Riding The Dusty Trail: An Introduction by Jack Miller
This volume of essays originated as my small way of celebrating a body of work that I find particularly rich and inexhaustible. As the great critic Blake Lucas once wrote, “The Western at its peak is a genre without equal – as an artistic form, as entertainment that any audience can warm up to, as sophisticated reflection of history reimagined as myth.” As the selection of films here indicates, many of the greatest artists in the history of cinema (Lang, Ray, Tourneur) worked in the genre – and never more often, or with more artistically adroit results, than in the Hollywood studio system of the 1950s.
I’m especially excited about the variety of films that the contributors chose to discuss. Though its subject matter was narrowly defined, the project arrived at a pleasing mixture of new perspectives on established classics (Johnny Guitar, The Searchers), studies of exceptional one-offs and oddities (Track of the Cat, Terror in a Texas Town), auteurist selections (Wichita, The Naked Dawn) and recommendations for relative obscurities that might be regarded as underseen by all but a few hardcore genre aficionados (Tension at Table Rock, Singing Guns). Certain through lines have emerged between the essays as well; no less than five contributors chose to discuss the role of music and the traditions of song in the classical American western film. Despite these harmonious reverberations, the perspectives on display here remain nicely disparate, with some essayists focusing on direction, others on performance, and still others on ideological matters at hand.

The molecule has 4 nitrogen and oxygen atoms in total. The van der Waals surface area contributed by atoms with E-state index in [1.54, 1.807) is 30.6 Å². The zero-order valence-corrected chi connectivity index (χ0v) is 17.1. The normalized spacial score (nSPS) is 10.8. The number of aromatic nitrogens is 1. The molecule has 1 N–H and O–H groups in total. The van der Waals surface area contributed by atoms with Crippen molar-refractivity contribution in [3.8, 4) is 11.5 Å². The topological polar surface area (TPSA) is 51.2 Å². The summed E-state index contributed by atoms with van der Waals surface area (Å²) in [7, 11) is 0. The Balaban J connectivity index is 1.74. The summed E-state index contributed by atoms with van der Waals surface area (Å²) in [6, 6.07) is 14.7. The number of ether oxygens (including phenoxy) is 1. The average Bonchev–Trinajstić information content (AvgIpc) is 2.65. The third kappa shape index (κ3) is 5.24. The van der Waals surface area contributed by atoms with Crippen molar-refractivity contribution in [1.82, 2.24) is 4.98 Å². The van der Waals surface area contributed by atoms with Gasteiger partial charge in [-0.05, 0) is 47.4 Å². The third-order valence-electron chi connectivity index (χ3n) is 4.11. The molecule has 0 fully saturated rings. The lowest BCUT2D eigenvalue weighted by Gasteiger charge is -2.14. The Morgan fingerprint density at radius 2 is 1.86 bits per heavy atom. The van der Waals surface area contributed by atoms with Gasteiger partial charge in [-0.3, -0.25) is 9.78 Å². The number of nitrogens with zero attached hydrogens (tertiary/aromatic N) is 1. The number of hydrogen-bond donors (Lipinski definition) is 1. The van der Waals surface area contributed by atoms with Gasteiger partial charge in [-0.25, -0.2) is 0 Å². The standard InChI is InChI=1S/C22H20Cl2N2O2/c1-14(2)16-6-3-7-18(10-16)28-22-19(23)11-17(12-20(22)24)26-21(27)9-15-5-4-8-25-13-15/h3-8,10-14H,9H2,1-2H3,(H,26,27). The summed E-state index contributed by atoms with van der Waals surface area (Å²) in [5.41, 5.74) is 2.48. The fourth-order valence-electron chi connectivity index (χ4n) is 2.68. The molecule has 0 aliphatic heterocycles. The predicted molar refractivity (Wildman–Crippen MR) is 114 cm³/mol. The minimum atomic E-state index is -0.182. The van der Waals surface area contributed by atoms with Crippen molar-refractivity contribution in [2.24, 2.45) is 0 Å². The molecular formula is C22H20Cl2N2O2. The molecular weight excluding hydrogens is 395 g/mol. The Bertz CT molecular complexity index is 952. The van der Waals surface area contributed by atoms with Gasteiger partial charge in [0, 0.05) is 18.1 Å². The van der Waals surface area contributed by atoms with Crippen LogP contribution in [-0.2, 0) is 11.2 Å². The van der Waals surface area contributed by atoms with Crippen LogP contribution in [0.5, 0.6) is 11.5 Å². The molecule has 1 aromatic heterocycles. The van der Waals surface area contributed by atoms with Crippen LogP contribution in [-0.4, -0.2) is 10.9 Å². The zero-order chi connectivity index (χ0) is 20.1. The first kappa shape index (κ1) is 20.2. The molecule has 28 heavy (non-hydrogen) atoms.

I’d like to thank all the bright essayists included here for their contributions to the volume, as well as Keaton Modleski of Modleski Web Design for his help in designing the WordPress site. I hope that we as a group have accomplished what I intended: to shed some new light on a group of films that will remain eternal.